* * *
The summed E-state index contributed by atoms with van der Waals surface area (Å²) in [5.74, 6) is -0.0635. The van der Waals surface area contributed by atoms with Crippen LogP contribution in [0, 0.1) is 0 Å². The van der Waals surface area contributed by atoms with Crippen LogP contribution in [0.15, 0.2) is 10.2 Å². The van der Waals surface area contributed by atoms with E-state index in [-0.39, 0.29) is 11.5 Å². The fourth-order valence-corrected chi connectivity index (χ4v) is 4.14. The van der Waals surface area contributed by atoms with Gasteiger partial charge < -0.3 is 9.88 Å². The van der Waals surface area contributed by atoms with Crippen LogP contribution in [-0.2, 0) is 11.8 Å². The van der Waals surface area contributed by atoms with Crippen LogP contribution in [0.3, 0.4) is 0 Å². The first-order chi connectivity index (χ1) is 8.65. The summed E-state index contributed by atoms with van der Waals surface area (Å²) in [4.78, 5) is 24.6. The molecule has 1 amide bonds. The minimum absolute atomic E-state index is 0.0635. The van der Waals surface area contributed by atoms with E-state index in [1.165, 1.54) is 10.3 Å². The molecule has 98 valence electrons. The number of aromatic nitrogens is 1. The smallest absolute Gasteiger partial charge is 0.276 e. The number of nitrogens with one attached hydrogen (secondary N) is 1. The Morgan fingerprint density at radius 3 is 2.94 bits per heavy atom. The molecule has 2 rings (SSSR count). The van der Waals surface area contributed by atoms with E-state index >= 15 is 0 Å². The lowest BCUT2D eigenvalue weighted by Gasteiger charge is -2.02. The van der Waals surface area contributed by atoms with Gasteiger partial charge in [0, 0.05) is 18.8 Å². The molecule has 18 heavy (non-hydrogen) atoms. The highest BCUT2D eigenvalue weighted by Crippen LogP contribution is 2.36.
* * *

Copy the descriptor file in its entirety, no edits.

The summed E-state index contributed by atoms with van der Waals surface area (Å²) in [5.74, 6) is -0.0635. The van der Waals surface area contributed by atoms with Crippen LogP contribution in [0, 0.1) is 0 Å². The van der Waals surface area contributed by atoms with Crippen LogP contribution in [0.15, 0.2) is 10.2 Å². The van der Waals surface area contributed by atoms with E-state index in [-0.39, 0.29) is 11.5 Å². The fourth-order valence-corrected chi connectivity index (χ4v) is 4.14. The van der Waals surface area contributed by atoms with Gasteiger partial charge < -0.3 is 9.88 Å². The van der Waals surface area contributed by atoms with Crippen LogP contribution in [-0.2, 0) is 11.8 Å². The van der Waals surface area contributed by atoms with Crippen LogP contribution in [0.3, 0.4) is 0 Å². The first-order chi connectivity index (χ1) is 8.65. The summed E-state index contributed by atoms with van der Waals surface area (Å²) in [4.78, 5) is 24.6. The molecule has 1 amide bonds. The minimum absolute atomic E-state index is 0.0635. The van der Waals surface area contributed by atoms with E-state index in [1.165, 1.54) is 10.3 Å². The molecule has 98 valence electrons. The number of aromatic nitrogens is 1. The smallest absolute Gasteiger partial charge is 0.276 e. The number of nitrogens with one attached hydrogen (secondary N) is 1. The Morgan fingerprint density at radius 3 is 2.94 bits per heavy atom. The molecule has 2 rings (SSSR count). The van der Waals surface area contributed by atoms with E-state index >= 15 is 0 Å². The lowest BCUT2D eigenvalue weighted by Gasteiger charge is -2.02. The van der Waals surface area contributed by atoms with Gasteiger partial charge in [0, 0.05) is 18.8 Å². The molecule has 18 heavy (non-hydrogen) atoms. The highest BCUT2D eigenvalue weighted by Crippen LogP contribution is 2.36.